Ethics and Trust in the Business World

Stephen DeAngelis

April 13, 2010

In several past posts, I’ve noted that the global economy relies on trust. Whenever credit is extended or a contract written, the parties engaged in those activities trust that each side will fulfill its responsibilities. We all understand how important trust and ethics are in the business world; yet, most people, I daresay, have little trust in the ethics and behavior of large corporations. There have been too many Enrons and Lehman Brothers fiascos and people are now skeptical and wary. Researchers at the University of Utah have been looking into why people, who know better and believe themselves to be ethical, act in unethical ways [“Why we aren’t as ethical as we think we are,” by Tannith Cattermole, Gizmag, 21 March 2010]. Cattermole reports:

“Researchers at the University of Utah have been looking at the psychology of individual decision making in an effort to help organizations better understand thinking patterns in the workplace. The depressing, if a little unsurprising, conclusion is that what we know we should do and what we want to do can be two very different things, in other words, we are not as ethical as we think we are. Examples of corporate ethics gone horribly wrong like the Enron collapse have prompted academics to focus on the mechanics of decision making within companies. ‘The Ethical Mirage: A Temporal Explanation as to Why We Aren’t as Ethical as We Think We Are’ seeks to address the psychological processes of individuals and how they deceive themselves into thinking they are ethical people. ‘Companies typically don’t do bad things because they have bad people,’ said Kristina A. Diekmann, Ph.D., professor of management at the David Eccles School of Business, who co-authored the paper. ‘When people imagine or predict what they would do in certain situations, they think about what they should do, however, when it comes to actually making decisions, people tend to focus on what they want to do. They are not conditioned to think of the ethical consequences at the time of the decision,’ Diekmann went on to say. ‘What is particularly problematic is that when people deceive themselves into thinking they are ethical but don’t act accordingly, it encourages the continuation of negative behavior.'”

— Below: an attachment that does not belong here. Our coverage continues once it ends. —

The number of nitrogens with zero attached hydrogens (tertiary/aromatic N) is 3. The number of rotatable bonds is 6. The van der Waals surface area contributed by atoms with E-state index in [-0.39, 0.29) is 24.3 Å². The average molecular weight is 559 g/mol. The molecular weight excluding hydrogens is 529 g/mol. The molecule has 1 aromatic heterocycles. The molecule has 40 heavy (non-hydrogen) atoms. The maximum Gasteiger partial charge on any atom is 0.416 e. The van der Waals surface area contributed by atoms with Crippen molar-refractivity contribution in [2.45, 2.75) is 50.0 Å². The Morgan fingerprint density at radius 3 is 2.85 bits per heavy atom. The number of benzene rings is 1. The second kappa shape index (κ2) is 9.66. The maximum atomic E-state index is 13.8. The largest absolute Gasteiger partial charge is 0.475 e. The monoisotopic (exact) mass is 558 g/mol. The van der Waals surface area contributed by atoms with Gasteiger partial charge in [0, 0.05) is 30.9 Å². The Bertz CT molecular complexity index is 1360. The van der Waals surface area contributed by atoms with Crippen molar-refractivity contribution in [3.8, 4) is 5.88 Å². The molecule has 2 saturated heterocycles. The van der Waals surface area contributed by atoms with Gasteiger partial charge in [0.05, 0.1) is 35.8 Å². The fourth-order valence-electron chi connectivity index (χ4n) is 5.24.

As I recall from psychology 101, humans continually find themselves confronting cognitive dissonance and find various rationalization strategies for dealing with it. The better a person becomes at rationalizing behavior the more often, I suspect, he or she does so. The pressure to rationalize is often intense. Take, for example, someone in a good-paying job they like who is confronted with a situation in which they must either test the limits of their ethical behavior or risk losing their job. It’s easy to rationalize that you must behave questionably to save your job for your family or to secure your future. The ultimate rationalization becomes, “I was forced into doing something that I normally wouldn’t do. Therefore, my unethical behavior should be blamed on those that forced me to act that way and not on me. I’m a good person.” Cattermole indicates that some cases of rationalization are less clear cut. She writes:

“An article at Zoomstart.com puts it very well: ‘ethics is like the tax code. It’s a system where people are looking for loopholes and shelters. They’re looking to get away with whatever they can while still staying within the rules.’ Integrity, on the other hand, comes from individuals.”

The article to which Cattermole refers is a blog by Shane Navratil written in 2007 [“The Difference Between Ethics And Integrity,” 15 February 2007]. It’s really very good. Concerning ethics, Shane writes: